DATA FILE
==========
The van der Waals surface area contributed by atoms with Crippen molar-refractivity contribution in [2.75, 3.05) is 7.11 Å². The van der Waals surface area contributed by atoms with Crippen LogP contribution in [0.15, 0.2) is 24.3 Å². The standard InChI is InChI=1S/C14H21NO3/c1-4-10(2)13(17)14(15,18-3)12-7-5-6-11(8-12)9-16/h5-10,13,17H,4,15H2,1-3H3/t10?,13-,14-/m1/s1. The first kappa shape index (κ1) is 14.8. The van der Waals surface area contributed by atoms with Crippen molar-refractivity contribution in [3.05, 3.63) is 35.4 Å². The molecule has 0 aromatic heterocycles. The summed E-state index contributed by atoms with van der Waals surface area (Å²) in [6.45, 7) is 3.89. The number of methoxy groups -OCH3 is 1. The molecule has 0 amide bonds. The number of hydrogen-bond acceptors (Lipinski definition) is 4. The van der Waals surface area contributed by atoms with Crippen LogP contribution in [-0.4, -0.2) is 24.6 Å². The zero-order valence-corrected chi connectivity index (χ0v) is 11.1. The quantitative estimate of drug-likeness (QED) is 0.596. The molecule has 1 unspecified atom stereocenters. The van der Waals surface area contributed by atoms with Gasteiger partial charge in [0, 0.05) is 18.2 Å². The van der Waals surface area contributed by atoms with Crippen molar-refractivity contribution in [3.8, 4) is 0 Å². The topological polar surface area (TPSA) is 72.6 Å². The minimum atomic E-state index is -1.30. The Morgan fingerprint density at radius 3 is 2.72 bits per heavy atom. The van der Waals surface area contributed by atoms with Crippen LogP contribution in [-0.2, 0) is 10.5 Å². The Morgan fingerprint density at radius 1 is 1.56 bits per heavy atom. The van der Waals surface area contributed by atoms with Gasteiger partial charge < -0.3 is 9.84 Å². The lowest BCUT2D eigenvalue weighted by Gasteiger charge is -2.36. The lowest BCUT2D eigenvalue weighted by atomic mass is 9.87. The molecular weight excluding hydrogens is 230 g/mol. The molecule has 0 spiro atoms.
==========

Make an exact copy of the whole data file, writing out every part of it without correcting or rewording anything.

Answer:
The van der Waals surface area contributed by atoms with Crippen molar-refractivity contribution in [2.75, 3.05) is 7.11 Å². The van der Waals surface area contributed by atoms with Crippen LogP contribution in [0.15, 0.2) is 24.3 Å². The standard InChI is InChI=1S/C14H21NO3/c1-4-10(2)13(17)14(15,18-3)12-7-5-6-11(8-12)9-16/h5-10,13,17H,4,15H2,1-3H3/t10?,13-,14-/m1/s1. The first kappa shape index (κ1) is 14.8. The van der Waals surface area contributed by atoms with Crippen molar-refractivity contribution in [3.05, 3.63) is 35.4 Å². The molecule has 0 aromatic heterocycles. The summed E-state index contributed by atoms with van der Waals surface area (Å²) in [6.45, 7) is 3.89. The number of methoxy groups -OCH3 is 1. The molecule has 0 amide bonds. The number of hydrogen-bond acceptors (Lipinski definition) is 4. The van der Waals surface area contributed by atoms with Crippen LogP contribution in [-0.4, -0.2) is 24.6 Å². The zero-order valence-corrected chi connectivity index (χ0v) is 11.1. The quantitative estimate of drug-likeness (QED) is 0.596. The molecule has 1 unspecified atom stereocenters. The van der Waals surface area contributed by atoms with Gasteiger partial charge in [0, 0.05) is 18.2 Å². The van der Waals surface area contributed by atoms with Crippen molar-refractivity contribution in [3.8, 4) is 0 Å². The topological polar surface area (TPSA) is 72.6 Å². The minimum atomic E-state index is -1.30. The Morgan fingerprint density at radius 3 is 2.72 bits per heavy atom. The van der Waals surface area contributed by atoms with Crippen LogP contribution in [-0.2, 0) is 10.5 Å². The Morgan fingerprint density at radius 1 is 1.56 bits per heavy atom. The van der Waals surface area contributed by atoms with Gasteiger partial charge < -0.3 is 9.84 Å². The lowest BCUT2D eigenvalue weighted by Gasteiger charge is -2.36. The lowest BCUT2D eigenvalue weighted by atomic mass is 9.87. The molecular weight excluding hydrogens is 230 g/mol. The molecule has 0 spiro atoms.